L. S. Rothman,  et al., "The HITRAN 2004 molecular spectroscopic database," J. Quantitative Spectroscopy and Radiative Transfer 96,139-204 (2005).
[CrossRef]

Saunders, R. D.

H. W. Yoon, D. W. Allen, and R. D. Saunders, "Methods to reduce the size-of-source effect in radiometers," Metrologia 42, 89-96 (2005).
[CrossRef]

Yoon, H .W.

H. W. Yoon, D. W. Allen, and R. D. Saunders, "Methods to reduce the size-of-source effect in radiometers," Metrologia 42, 89-96 (2005).
[CrossRef]

J. Quantitative Spectroscopy and Radiative Transfer (1)

L. S. Rothman,  et al., "The HITRAN 2004 molecular spectroscopic database," J. Quantitative Spectroscopy and Radiative Transfer 96,139-204 (2005).
[CrossRef]

Metrologia (1)

H. W. Yoon, D. W. Allen, and R. D. Saunders, "Methods to reduce the size-of-source effect in radiometers," Metrologia 42, 89-96 (2005).
[CrossRef]

Rev. (1)

A. Rogalski and K. Chrzanowski, "Infrared devices and technique," Opto-Electron.Rev. 10, 111(2002).

Other (2)

D. G. Crowe, P. R. Norton, T. Limperis and J. Mudar, "Detectors," in Electro-Optical Components, W. D. Rogatto, ed., Infrared Information Analysis Center, Michigan, 1993.

Schott glass designations.

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Figures (10)

Fig. 1.
Fig. 1.

The spectral radiances from the use of the Planck radiance law for blackbodies at the respective temperatures. In the spectral region from 2.0 µm to 2.5 µm, a blackbody at 22 °C and a blackbody at 300 °C will differ by a factor >19,000 while at a center wavelength of 4.0 µm, such a ratio is only ~370.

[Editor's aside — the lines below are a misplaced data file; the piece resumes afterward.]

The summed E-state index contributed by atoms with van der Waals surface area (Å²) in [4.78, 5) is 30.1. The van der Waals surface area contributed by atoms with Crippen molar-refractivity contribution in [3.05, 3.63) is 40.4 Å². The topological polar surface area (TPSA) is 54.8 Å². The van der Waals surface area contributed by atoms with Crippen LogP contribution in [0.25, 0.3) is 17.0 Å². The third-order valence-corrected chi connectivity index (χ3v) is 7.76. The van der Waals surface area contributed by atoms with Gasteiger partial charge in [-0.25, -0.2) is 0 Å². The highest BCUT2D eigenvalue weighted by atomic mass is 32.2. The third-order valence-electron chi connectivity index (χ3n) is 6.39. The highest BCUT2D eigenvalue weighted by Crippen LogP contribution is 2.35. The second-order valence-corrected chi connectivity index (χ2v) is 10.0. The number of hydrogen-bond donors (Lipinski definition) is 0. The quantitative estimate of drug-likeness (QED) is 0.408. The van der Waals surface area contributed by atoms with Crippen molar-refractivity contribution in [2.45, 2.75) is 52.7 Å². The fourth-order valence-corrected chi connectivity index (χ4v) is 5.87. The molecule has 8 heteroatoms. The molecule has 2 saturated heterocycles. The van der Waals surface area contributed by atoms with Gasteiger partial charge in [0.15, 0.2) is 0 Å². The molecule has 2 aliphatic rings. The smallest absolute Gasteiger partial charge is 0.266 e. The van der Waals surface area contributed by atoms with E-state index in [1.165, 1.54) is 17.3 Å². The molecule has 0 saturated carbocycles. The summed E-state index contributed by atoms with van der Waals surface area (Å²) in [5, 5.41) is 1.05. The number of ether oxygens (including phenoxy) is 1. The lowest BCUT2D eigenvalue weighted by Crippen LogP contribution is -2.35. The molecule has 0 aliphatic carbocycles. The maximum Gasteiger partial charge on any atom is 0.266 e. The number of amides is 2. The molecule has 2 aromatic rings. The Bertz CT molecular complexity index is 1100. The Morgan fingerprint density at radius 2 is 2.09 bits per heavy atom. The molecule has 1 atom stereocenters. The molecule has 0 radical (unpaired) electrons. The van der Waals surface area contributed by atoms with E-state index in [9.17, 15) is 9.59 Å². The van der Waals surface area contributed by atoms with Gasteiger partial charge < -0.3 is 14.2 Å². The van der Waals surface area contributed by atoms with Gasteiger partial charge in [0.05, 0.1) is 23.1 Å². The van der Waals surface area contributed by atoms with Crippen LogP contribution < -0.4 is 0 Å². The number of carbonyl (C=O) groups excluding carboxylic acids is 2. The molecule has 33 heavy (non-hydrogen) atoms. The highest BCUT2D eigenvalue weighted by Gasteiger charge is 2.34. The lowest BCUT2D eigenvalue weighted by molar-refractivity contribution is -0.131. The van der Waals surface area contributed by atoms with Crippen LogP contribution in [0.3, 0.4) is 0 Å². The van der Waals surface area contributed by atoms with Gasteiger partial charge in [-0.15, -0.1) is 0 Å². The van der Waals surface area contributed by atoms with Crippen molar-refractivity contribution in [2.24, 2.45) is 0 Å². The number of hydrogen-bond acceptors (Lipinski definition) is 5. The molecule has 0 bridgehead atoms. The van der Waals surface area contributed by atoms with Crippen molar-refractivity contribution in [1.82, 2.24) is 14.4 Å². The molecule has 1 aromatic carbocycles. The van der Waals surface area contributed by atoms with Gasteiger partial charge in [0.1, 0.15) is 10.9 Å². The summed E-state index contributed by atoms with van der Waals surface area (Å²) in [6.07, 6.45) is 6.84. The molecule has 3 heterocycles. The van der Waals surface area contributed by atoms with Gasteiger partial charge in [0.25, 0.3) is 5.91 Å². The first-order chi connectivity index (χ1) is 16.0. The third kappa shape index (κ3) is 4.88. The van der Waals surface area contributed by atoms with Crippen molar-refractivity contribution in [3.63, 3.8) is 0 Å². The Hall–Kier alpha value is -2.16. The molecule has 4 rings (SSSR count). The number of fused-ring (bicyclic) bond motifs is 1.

Fig. 2.
Fig. 2.

The temperature dependence of shunt resistance for 1 mm and 3 mm diameter InGaAs, extended InGaAs and 1 mm diameter swMCT detectors. A shunt resistance increase of 1000 over the room temperature value is easily achieved using TE cooling. The slope of the temperature dependence is constant for both types of detectors.

Fig. 3.
Fig. 3.

The background-limited power (BLIP) restricted to f/2 field-of-view for 295 K background with the detectivity of near-infrared, short-wave infrared and mid-wave infrared sensors plotted versus their bandgap wavelengths. The detectivities plotted are for electrical bandwidth of 0.16 Hz. The detectivity of the uncooled ex-InGaAs at room temperature (RT) does not meet the BLIP curve while the detectivities of the 4-staged TE cooled detectors lie near the BLIP curve.

Fig. 4.
Fig. 4.

The NIST-measured spectral irradiance responsivity of an ex-InGaAs detector demonstrating the peak of the responsivity lies in the 2.0 µm to 2.5 µm region.

Fig. 5.
Fig. 5.

The transmittance at sea level for a 1 m path length of atmosphere showing the window between 2.0 µm to 2.5 µm calculated using HITRAN.

Fig. 6.
Fig. 6.

The transmittances of 10 mm thick BK7 (crown) glass and SF5 (flint) glass elements which are commonly used to form achromat lenses. Other optical glasses have generally similar transmittances.

Fig. 7.
Fig. 7.